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VINTAGRAPH • WPA • WWII • WE CAN DO IT! BUT FIRST, COFFEE

FSA to NBC: 1942

FSA to NBC: 1942

June 1942. Bridgeton, New Jersey. "National Broadcasting Company, making a record for national use, at FSA agricultural camp for workers, many migrants, employed at Seabrook Farms. Man holding paper is a member of the camp's governing council; camp nurse, Miss Mary Alsop, at left." Photo by John Collier for the Farm Security Administration. View full size.

 

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Interesting picture that evokes an optimistic, can-do feeling of team spirit, common goal, mutual respect and racial harmony. Where have those things gone?

I wonder what the two posters on the interior office wall depict.

Making a “record”

Not in the jukebox sense - they're recording an interview on location for eventual radio broadcast. No tape recorders in the US yet - the Germans had them all.

The long way there

I'm impressed NBC is making a record in the trunk of a car. Given most records were and are made in sound studios, outside conditions, no doubt, had to be just right. The record in this case is being made maybe 15-feet behind the broadcaster; so why does the microphone cord run off the left side of the photograph?

A portable PRESTO disc recorder

In the trunk of the car the sound engineer is recording the interview using a Presto disc recorder, in his hand he is holding the microscope (Presto type 125-A) dedicated to check the condition of the cutting needle and to judge the depth and quality of the record groove.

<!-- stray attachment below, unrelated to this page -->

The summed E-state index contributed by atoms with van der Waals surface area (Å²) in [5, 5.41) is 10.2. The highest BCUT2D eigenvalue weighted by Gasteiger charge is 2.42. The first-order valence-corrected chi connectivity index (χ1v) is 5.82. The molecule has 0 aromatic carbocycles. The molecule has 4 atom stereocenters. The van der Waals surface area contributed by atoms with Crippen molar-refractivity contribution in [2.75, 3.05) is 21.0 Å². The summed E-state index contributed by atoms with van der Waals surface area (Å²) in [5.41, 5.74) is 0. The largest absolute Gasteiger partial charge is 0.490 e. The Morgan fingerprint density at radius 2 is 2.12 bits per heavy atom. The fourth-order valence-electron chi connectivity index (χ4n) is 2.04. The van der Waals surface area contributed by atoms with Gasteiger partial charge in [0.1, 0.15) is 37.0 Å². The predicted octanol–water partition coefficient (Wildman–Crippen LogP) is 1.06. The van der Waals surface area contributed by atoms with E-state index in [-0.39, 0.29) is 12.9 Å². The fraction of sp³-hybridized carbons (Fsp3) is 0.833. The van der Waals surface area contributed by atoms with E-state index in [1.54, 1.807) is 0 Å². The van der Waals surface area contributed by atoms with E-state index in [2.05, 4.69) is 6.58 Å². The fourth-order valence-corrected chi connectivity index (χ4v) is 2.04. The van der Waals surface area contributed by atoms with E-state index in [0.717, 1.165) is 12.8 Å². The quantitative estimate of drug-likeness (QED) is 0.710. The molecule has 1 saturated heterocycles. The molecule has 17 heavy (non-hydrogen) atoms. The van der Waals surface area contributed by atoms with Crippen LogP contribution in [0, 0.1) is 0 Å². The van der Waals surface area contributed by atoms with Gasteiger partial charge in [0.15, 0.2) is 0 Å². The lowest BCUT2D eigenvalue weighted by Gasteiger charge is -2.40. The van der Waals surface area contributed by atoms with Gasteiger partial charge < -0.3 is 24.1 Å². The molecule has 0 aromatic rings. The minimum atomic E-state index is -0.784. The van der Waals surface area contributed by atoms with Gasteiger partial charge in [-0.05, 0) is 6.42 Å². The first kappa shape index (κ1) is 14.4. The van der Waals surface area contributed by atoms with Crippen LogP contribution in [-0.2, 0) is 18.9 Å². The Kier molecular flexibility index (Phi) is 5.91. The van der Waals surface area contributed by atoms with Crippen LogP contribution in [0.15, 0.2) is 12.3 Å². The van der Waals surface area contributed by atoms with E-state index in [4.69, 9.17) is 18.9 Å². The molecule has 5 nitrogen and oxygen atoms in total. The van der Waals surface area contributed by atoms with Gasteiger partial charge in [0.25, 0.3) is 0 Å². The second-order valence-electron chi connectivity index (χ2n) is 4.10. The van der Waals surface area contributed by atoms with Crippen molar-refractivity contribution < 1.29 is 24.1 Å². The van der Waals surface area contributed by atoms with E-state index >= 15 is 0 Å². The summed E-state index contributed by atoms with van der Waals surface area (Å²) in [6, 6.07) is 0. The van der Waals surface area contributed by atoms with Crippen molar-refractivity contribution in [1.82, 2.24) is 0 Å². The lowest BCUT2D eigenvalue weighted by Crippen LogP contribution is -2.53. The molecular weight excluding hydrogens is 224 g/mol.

Obscure

Look at that wind.

Tech

Cutting a record -- direct to disc.

Standard coupe

A '38 Ford Standard Coupe had a cavernous trunk put to good use here for the recording equipment. DeLuxe would have a tail light on the side in view. Bootleggers loved the giant trunk and the peppy V8 motor.

FSA under pressure

In June 1942, the Farm Security Administration was in need of positive publicity.

American conservatives, who had always regarded agricultural camps like the one pictured as the entering wedge of socialism, argued that the wartime manufacturing boom rendered the FSA obsolete. After Republican gains in the 1942 election, the Roosevelt Administration and Congress significantly reduced the FSA; the famous photographic unit that Collier worked for was transferred into the Office of War Information, then disbanded in 1944.

In 1946, what was left of the FSA was transformed into the Farmers Home Administration, with a mission to help secure financing for purchases of farms, particularly by veterans. The FHA, in turn, was greatly expanded as part of Lyndon Johnson's war on poverty, and lasted until 2006, when it was transferred into the Department of Agriculture's USDA Rural Development.

Tuck your shirt in, kid

I know: you're thinking "It's only an audio, no one can tell"
They can tell.

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